The first number refers to the length:

1093 - 150mm
1091 - 160mm
1092 - 170mm
1095 - 180mm
1096 - 190mm

The next number is a code for the spring rate, and the next is the spring rate in N/mm. So, 1093-26/85 is a 150 mm spring with an 85N/mm spring rate.

The following table lists the Ducati standard Öhlins rear springs:



Notes:

• 160mm (6.3 in) 57mm I.D. springs have the Ohlins’ length code 1091

• 64N/mm (365 lbs/in) springs have the Ohlins’ stiffness code -16

• 66N/mm (377 lbs/in) springs have the Ohlins’ stiffness code -17

• 68N/mm (388 lbs/in) springs have the Ohlins’ stiffness code -18

• 70N/mm (400 lbs/in) springs have the Ohlins’ stiffness code -19

• 75N/mm (428 lbs/in) springs have the Ohlins’ stiffness code -21

• 80N/mm (457 lbs/in) springs have the Ohlins’ stiffness code -24

• 85N/mm (485 lbs/in) springs have the Ohlins’ stiffness code -26

• 90N/mm (514 lbs/in) springs have the Ohlins’ stiffness code -29

• 95N/mm (542 lbs/in) springs have the Ohlins’ stiffness code -31

• 100N/mm (571 lbs/in) springs have the Ohlins’ stiffness code -34

• 105N/mm (600 lbs/in) springs have the Ohlins’ stiffness code -36

• 110N/mm (628 lbs/in) springs have the Ohlins’ stiffness code -39

As far as I know, Ohlins doesn’t make a stiffer spring than 1091-39








[Edited on 6-5-2005 by Shazaam!]
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  #10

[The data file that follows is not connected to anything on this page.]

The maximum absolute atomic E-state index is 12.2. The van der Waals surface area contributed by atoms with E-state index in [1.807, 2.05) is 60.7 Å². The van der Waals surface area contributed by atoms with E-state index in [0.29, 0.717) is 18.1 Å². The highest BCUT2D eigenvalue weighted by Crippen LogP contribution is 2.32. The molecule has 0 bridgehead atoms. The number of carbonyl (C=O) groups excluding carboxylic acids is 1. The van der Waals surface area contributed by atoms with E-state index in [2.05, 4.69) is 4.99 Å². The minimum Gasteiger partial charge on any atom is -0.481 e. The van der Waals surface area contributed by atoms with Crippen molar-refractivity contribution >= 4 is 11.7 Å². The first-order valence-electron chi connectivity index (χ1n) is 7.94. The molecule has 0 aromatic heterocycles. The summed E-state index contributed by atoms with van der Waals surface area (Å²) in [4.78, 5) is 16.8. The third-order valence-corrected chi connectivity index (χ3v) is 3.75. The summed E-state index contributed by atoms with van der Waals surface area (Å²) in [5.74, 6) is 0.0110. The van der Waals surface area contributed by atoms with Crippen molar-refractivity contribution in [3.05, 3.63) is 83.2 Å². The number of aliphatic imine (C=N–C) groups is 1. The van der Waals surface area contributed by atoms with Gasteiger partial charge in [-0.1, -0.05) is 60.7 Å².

Old 06-Jun-2005, 11:33 PM
Bryan996 Bryan996 is offline
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Guys

thanks for all your input, I called Steve Jordan today and have spoken to him about getting the bike looked over and then possibly booked in.

Shazaam, the spring I am using at the moment is an ohlins 62N/mm, code 15. With the rider sag correct the free sag isn't much differance which made me believe that the spring was still to hard, however I am getting full deflection with the shock just touching the bump stop on large deflections, and K-tech told me that they would be very surprised if I needed anything softer. Any thoughts? Do Ohlins go much lower than code 15?

They were also able to set me straight on the internals of my shock and confirm that the shim stacking was no differant than on the original unit for my bike. I have managed to get a better road ride by removing all compression damping and backing off the rebound by 30 clicks. I will try and get a good track setting next week at silverstone.

Finally I did manage to weigh myself accuratly at 59kg, the MOT tester at work is definatly out.

thanks again for all your help.